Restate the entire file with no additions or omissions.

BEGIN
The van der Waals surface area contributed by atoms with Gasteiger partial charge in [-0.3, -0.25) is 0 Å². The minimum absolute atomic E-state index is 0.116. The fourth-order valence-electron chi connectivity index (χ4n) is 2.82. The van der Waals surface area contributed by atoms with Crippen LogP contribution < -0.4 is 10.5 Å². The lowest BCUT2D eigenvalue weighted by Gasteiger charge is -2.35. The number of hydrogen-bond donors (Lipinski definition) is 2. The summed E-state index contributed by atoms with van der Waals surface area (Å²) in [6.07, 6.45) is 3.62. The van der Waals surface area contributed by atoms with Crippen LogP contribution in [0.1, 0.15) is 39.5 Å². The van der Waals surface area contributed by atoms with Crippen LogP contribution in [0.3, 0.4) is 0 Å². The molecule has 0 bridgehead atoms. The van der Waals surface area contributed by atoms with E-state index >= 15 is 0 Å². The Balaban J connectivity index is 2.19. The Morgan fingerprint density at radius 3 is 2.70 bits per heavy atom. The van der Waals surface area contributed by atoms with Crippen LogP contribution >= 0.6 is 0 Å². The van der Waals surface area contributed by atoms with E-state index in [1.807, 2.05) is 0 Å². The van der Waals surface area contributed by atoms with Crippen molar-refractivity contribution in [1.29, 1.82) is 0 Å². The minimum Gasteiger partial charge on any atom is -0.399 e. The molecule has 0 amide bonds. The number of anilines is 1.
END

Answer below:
The van der Waals surface area contributed by atoms with Gasteiger partial charge in [-0.3, -0.25) is 0 Å². The minimum absolute atomic E-state index is 0.116. The fourth-order valence-electron chi connectivity index (χ4n) is 2.82. The van der Waals surface area contributed by atoms with Crippen LogP contribution < -0.4 is 10.5 Å². The lowest BCUT2D eigenvalue weighted by Gasteiger charge is -2.35. The number of hydrogen-bond donors (Lipinski definition) is 2. The summed E-state index contributed by atoms with van der Waals surface area (Å²) in [6.07, 6.45) is 3.62. The van der Waals surface area contributed by atoms with Crippen LogP contribution in [0.1, 0.15) is 39.5 Å². The van der Waals surface area contributed by atoms with Crippen LogP contribution in [0.3, 0.4) is 0 Å². The molecule has 0 bridgehead atoms. The van der Waals surface area contributed by atoms with E-state index >= 15 is 0 Å². The Balaban J connectivity index is 2.19. The Morgan fingerprint density at radius 3 is 2.70 bits per heavy atom. The van der Waals surface area contributed by atoms with Crippen LogP contribution >= 0.6 is 0 Å². The van der Waals surface area contributed by atoms with E-state index in [1.807, 2.05) is 0 Å². The van der Waals surface area contributed by atoms with Crippen molar-refractivity contribution in [1.29, 1.82) is 0 Å². The minimum Gasteiger partial charge on any atom is -0.399 e. The molecule has 0 amide bonds. The number of anilines is 1.